As seen in FIG. 2, the indicia 50 can take the form of a phrase “approved by the TSA” or any similar phrase or it can be anything else that conveys the approval, authority, acceptance etc. by the TSA or other relevant luggage screening authority. It should be understood that although one example of the indicia appears in FIG. 2 only, the other embodiments of the special lock used in the method of the present invention would also have the indicia.

It should be noted that with the use of the special lock by the traveler, the traveler still selects a combination for the combination lock portion of the special lock 10 and the traveler has that combination for the combination lock portion part of the special lock. Accordingly, the traveler still has a useful secure lock after passing airport security. In addition, the luggage screening authority still maintains an effective and quick way of accessing airport luggage for inspection whenever it deems doing so necessary.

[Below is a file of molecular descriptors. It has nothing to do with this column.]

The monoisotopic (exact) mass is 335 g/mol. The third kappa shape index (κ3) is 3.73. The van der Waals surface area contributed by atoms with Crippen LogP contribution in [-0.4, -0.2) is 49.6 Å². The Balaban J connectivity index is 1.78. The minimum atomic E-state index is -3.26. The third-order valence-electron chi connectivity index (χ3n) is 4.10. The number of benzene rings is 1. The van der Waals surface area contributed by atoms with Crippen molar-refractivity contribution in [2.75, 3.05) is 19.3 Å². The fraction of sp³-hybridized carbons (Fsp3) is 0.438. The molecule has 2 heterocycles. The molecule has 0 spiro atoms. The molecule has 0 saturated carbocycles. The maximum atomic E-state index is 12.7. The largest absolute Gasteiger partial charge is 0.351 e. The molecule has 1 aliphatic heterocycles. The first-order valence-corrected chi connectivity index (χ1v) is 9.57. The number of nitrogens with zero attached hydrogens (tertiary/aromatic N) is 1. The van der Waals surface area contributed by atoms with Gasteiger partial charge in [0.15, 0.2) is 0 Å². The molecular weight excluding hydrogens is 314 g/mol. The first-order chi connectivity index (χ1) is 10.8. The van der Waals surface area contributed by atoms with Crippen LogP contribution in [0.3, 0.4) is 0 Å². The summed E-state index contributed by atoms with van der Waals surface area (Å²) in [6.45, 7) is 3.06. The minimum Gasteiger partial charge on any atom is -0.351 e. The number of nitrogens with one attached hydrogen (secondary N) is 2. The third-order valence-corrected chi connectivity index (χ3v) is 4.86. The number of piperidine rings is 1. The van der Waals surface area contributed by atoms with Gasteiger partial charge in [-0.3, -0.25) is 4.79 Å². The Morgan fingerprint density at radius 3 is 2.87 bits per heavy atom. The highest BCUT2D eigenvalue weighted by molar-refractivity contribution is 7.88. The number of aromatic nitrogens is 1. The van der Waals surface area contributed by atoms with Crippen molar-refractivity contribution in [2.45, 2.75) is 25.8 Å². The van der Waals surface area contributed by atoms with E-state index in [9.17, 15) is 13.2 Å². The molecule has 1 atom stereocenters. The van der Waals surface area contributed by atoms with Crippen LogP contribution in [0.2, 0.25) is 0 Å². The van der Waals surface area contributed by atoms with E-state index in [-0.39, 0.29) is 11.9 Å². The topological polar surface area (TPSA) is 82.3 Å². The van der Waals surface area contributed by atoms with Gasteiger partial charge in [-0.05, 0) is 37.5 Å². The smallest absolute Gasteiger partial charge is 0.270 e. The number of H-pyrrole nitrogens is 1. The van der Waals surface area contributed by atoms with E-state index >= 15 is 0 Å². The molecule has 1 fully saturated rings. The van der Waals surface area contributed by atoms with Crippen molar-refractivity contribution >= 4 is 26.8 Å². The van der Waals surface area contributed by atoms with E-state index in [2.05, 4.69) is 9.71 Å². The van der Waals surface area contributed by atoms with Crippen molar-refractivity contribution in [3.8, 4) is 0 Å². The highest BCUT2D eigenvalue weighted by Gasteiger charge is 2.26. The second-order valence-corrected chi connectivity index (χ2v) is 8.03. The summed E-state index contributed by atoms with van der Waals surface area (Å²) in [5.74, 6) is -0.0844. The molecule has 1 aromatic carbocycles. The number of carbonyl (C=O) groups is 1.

It should be noted that the terms “master key” and “master key lock portion” are broad terms intended to also include electronic or other sensor mechanisms for opening up the master key lock portion in special lock 10. Thus, the method of the present invention contemplates using in certain embodiments a special lock 10 that makes use of an electronic sensor instead of a traditional physical key even though such a traditional physical key is what is typically understood by the term “master key”. In such a case the locking mechanism inside special lock 10 would not be a traditional master key lock mechanism but rather would be a locking mechanism that is opened by an electronic sensor.

The present invention also contemplates that in certain embodiments other lock mechanisms besides a traditional combination lock can be used as one of the locks in special lock 10. Hence, in an alternative embodiment, the method would employ a first lock portion instead of a combination lock portion in special lock 10. The first lock portion can be any kind of locking mechanism useful for and easily accessible by the passenger.